the short story project


Mariana Enríquez | from:Spanish

The Little Angel’s Exhumation

Translated by : Joel Streicker

Image: Mira Nedyalkova

Introduction by Dvora Negbi

I believe Mariana Enriquez. She opens a door to the worlds she has created and leads me straight into them, without the preamble of access roads, lobbies and hallways, without letting me feel that she has tidied up in my honor, that she is hiding something. Her writing is revealing, but it is not the confessional, the emotional, superfluous type of revealing. Her words are measured, they have value and beauty, they reveal the depths of the soul with the laser scalpel of a surgeon, or a poet. Her descriptions are not verbose, conventional adornments that you feel like skimming through. In this story, “The Little Angel's Exhumation,” the descriptions are what pulled me in. I trusted the narrator who tells the story from the first moment. How could I not believe someone who describes so convincingly her childhood soul? Someone who, like me, believed in her childhood—or wanted to believe—that the small and allegedly insignificant object she found in the garden were treasures from the past, or who, like me, still remembers in her adulthood their materiality—their textures, their colors, their transparency? Extend the storyteller the trusting hand of a child, and she will take you beyond childhood and show you fear in a handful of dust, as the narrator in T. S. Eliot’s poem, The Waste Land, promises to do. She will show you dead who do not know their place, like the corpse in Eliot’s poem, who was planted last year in the garden and this year will perhaps sprout or bloom. Throughout the story, the storyteller will test your trust. Will you be able to stop thinking, in her words, “in terms of what was really possible and what was not”? I’m not sure, but I’m fairly certain you will fall in love.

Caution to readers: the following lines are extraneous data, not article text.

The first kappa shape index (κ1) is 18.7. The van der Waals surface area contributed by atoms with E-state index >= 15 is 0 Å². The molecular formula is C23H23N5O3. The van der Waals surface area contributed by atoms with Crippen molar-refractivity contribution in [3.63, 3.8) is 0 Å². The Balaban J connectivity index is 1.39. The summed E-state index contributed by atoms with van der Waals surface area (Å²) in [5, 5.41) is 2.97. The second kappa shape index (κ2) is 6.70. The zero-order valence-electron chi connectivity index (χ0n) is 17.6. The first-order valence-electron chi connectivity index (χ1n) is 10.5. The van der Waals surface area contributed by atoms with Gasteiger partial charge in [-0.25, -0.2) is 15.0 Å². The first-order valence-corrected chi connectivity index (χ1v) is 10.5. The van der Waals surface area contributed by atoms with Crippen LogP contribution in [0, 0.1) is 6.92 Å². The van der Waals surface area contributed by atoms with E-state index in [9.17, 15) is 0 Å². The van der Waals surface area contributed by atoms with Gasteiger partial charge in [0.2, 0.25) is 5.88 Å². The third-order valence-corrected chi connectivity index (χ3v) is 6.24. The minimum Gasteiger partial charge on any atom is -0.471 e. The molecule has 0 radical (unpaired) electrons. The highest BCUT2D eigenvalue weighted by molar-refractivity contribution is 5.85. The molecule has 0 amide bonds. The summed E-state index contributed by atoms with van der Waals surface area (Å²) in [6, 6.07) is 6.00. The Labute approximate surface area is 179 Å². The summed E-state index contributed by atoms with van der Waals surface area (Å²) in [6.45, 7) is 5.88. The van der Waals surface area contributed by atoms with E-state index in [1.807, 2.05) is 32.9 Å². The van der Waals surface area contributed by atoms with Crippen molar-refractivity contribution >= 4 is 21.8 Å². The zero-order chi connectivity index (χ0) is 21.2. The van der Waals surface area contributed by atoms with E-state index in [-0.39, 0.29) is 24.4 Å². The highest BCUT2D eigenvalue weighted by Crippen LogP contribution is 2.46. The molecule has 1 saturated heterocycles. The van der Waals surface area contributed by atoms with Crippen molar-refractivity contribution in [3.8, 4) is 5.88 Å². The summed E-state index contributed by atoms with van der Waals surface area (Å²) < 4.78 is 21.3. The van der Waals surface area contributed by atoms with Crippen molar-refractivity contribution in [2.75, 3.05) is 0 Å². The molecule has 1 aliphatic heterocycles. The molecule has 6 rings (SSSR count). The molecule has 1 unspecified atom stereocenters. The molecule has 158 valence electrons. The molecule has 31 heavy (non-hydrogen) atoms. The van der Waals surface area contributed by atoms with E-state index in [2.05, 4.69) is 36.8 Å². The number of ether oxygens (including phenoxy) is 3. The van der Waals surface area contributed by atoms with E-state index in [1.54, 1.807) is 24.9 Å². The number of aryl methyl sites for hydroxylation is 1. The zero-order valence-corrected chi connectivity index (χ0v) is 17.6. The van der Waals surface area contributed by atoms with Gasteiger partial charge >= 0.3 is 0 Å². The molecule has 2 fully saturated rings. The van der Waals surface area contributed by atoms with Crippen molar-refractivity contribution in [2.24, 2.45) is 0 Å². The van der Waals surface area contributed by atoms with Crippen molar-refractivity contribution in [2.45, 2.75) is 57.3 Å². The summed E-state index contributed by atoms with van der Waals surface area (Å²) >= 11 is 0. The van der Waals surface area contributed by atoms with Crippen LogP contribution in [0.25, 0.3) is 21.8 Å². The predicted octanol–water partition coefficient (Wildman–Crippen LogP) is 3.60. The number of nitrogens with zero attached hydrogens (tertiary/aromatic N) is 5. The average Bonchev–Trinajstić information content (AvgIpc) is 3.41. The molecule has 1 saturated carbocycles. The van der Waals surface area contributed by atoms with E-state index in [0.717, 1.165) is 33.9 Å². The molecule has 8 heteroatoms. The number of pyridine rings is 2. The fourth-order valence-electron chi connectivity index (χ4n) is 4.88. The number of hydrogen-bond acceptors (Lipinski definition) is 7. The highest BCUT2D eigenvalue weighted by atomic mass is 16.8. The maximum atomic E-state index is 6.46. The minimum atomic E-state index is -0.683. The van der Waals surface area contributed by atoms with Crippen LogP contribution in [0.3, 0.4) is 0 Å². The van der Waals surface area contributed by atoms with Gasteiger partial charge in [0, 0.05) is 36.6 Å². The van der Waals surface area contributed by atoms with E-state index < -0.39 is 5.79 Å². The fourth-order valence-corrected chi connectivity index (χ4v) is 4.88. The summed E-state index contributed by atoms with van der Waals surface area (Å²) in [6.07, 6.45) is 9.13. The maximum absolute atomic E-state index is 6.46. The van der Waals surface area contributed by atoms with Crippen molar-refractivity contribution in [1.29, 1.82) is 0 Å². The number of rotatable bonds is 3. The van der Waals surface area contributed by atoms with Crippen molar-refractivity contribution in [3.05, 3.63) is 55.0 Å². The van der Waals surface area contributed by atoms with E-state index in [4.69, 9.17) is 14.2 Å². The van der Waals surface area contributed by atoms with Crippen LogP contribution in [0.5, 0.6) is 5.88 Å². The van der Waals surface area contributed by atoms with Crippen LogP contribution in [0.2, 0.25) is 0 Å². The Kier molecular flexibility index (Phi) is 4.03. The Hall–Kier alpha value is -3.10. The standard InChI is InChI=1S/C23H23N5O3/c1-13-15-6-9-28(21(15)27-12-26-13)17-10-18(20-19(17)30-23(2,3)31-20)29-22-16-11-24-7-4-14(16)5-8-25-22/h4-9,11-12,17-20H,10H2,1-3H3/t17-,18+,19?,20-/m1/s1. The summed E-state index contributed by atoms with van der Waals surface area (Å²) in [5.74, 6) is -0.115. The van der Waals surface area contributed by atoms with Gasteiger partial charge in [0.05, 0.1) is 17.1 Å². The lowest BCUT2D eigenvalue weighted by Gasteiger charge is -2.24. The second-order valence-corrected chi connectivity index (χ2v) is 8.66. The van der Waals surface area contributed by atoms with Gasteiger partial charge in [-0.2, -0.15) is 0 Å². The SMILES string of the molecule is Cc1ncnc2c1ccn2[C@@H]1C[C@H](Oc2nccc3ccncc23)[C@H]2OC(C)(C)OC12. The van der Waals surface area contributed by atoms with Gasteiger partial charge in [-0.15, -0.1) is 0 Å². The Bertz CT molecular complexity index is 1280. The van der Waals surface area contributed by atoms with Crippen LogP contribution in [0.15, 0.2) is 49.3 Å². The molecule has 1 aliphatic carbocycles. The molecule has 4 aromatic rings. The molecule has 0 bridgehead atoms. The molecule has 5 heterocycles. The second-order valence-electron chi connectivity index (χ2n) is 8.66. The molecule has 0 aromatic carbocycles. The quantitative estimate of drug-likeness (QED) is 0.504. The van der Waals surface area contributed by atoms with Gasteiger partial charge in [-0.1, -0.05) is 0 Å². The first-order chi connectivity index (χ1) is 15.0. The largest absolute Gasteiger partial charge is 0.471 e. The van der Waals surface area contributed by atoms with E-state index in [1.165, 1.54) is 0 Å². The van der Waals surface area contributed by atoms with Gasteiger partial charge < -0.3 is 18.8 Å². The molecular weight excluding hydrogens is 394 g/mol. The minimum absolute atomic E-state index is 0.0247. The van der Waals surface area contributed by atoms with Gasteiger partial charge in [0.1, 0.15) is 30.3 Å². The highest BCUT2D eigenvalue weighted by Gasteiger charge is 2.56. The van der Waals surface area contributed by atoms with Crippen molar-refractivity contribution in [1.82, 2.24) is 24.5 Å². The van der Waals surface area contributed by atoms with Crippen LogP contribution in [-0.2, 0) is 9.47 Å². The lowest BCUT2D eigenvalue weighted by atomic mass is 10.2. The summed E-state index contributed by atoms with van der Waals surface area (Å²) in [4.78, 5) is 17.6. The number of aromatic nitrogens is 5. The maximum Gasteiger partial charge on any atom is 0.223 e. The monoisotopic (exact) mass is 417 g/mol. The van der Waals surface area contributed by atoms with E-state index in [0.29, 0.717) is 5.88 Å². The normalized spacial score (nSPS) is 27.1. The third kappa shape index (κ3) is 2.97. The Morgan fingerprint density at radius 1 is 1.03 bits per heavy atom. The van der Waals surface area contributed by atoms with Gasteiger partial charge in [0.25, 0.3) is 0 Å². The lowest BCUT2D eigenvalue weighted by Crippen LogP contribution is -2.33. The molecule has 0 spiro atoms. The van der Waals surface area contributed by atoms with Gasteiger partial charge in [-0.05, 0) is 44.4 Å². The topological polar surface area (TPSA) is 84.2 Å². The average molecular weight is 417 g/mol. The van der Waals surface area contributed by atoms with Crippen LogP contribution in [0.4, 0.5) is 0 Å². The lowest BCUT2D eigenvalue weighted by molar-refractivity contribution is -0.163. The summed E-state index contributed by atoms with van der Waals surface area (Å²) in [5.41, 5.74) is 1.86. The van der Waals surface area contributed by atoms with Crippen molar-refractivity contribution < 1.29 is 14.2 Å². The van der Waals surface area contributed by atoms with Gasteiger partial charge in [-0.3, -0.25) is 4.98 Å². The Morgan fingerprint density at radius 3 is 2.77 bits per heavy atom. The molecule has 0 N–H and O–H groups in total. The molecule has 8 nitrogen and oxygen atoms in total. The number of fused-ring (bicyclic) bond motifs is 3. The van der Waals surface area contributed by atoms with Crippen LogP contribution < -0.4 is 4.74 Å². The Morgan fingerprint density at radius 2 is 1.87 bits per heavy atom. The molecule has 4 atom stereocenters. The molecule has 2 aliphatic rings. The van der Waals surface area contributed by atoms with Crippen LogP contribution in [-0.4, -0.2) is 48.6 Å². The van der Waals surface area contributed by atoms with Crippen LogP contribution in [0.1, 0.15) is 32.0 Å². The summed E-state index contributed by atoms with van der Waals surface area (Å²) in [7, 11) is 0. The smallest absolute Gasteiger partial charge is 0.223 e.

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My grandma didn’t like the rain, and when the sky darkened before the first few drops started to fall, she would take bottles to the backyard and half bury them in the earth, the bottlenecks facing downward. I would follow her and ask, “Grandma, why don’t you like the rain? Why don’t you like it?” But Grandma never uttered a word. Evasive, shovel in hand, she just wrinkled her nose to sniff the humidity in the air. If it did finally rain, be it drizzle or storm, she would shut the doors and windows and turn up the volume on the television to drown out the noise of the raindrops and wind—the roof of her house was made of tin—and if the downpour coincided with her favorite series, Combat!, nobody could get a word out of her: she was hopelessly in love with Vic Morrow.

I adored the rain because it softened the dry soil and unleashed my passion for excavation. Oh, the holes I would dig! I used the same shovel Grandma did; it was small, the size a child would use to play at the beach, but made of metal and wood, not plastic. The soil in the backyard was filled with little bits of green glass, their edges so smooth they no longer cut; smooth stones that looked like tiny beach pebbles. Why were they in my backyard? Someone must have buried them. Once, I found an oval-shaped rock the size and color of a cockroach, but without feet or antennae. On one side it was smooth, on the other there were grooves in the distinct pattern of a smiling face. I showed it to Papa, all worked up because I thought I had unearthed a relic, and he told me that it was just a coincidence. Papa never got excited. I also found some black dice, their white dots now barely visible. I found fragments of frosted apple-green and turquoise glass. Grandma remembered that they had once been part of an old door. I also played with worms, cutting them into tiny little pieces. It wasn’t that I took pleasure in watching the cut-up bodies writhing, struggling to go on living. I thought if I chopped a worm up small enough, like an onion, ring by ring, it wouldn’t be able to regenerate. I never liked creepy-crawlies.